Statement of opposition of the Indiana Archaeology Council

“The Indiana Archaeology Council opposes the proposed Mounds Lake because of the devastating and destructive impacts it would have upon the unique earthworks known as Anderson Mounds within Mounds State Park. The 2,000 year old Anderson Mounds are listed in the National Register and represent one of the best preserved earthwork sites in Indiana. This site was a place of ceremonial and ritual significance to the builders, it contains burials from that era, and it is of immeasurable importance to recognizing the cultural heritage of central Indiana. Because several of the earthworks are located at or near the bluff edge, the headland erosion that will result from wave wash will ultimately destroy earthworks and other sites located along the bluff. In addition, the lake would allow unregulated access to the earthworks and encourage looting and other damage. There are many other archaeological sites, both known and yet to be discovered, within the lake footprint including many (perhaps hundreds) of precontact Native American habitations and burial sites, Delaware villages, the Moravian mission site, the Amusement Park, the Hydraulic Canal, and others. Because of the loss of irreplaceable archaeological sites due to the impoundment of the proposed Mounds Lake, the members of the Indiana Archaeology Council are adamantly opposed to its development. Additional information about the archaeology of Anderson Mounds and Mounds State Park can be found here:       http://cardinalscholar.bsu.edu/handle/123456789/194939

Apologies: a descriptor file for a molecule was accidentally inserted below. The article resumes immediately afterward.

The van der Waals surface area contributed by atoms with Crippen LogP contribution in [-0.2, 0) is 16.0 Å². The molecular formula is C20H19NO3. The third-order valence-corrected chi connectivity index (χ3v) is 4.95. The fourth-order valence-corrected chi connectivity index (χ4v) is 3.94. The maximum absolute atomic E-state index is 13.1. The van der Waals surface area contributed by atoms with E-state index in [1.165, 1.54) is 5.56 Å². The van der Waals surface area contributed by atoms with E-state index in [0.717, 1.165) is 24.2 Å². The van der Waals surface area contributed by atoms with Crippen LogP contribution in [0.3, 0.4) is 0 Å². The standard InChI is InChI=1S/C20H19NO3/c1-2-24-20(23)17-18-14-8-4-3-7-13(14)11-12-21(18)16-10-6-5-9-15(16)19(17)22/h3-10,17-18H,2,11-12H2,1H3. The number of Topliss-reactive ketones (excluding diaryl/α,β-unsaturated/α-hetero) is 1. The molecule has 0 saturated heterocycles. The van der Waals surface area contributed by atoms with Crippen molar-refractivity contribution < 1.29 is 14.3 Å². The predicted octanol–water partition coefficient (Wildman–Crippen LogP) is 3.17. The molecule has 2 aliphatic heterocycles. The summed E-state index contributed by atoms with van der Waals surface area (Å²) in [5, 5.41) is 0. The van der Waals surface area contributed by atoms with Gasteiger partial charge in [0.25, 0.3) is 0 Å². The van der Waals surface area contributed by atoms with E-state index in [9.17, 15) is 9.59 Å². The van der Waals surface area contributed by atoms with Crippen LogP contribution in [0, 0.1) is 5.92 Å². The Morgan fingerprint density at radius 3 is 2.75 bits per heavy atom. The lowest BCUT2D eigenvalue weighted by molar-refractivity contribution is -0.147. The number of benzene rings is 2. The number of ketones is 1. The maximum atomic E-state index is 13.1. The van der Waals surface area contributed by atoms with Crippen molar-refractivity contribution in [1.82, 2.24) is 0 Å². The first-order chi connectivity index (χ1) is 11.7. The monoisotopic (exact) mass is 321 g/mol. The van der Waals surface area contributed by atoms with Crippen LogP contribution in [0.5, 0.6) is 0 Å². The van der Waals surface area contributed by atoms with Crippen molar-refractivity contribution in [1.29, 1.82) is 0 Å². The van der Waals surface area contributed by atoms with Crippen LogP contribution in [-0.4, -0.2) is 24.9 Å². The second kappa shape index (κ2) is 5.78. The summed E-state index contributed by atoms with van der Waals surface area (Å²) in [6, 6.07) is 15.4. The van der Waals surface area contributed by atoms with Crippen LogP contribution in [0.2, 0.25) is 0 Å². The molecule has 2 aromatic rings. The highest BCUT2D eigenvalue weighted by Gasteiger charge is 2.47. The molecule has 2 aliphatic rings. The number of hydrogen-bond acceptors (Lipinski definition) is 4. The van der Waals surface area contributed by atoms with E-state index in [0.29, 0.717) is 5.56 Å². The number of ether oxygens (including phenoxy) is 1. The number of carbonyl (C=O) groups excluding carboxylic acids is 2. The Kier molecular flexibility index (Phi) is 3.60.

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I’m reminded of a pertinent excerpt from Steven Semes book–

“Those of us who are in a position to make decisions about the future of historic environments need to view them according to a trajectory stretching from the past into the future.   The longer the arc in which we envision the history of a site, the deeper our understanding of it as both a historical and a future reality will be.  In this way, preservation gives the past a future.” …   

“Maintaining a broad stylistic consistency in traditional settings is not a matter of nostalgia.   It is a matter of common sense, of reinforcing the sense of place that made a building or neighborhood special to begin with.”

Source:  The Future of the Past– A Conservation Ethic for Architecture, Urbanism, and Historic Preservation, 2009, Steven W. Semes, Professor of Architecture, University of Notre Dame

 

 

 

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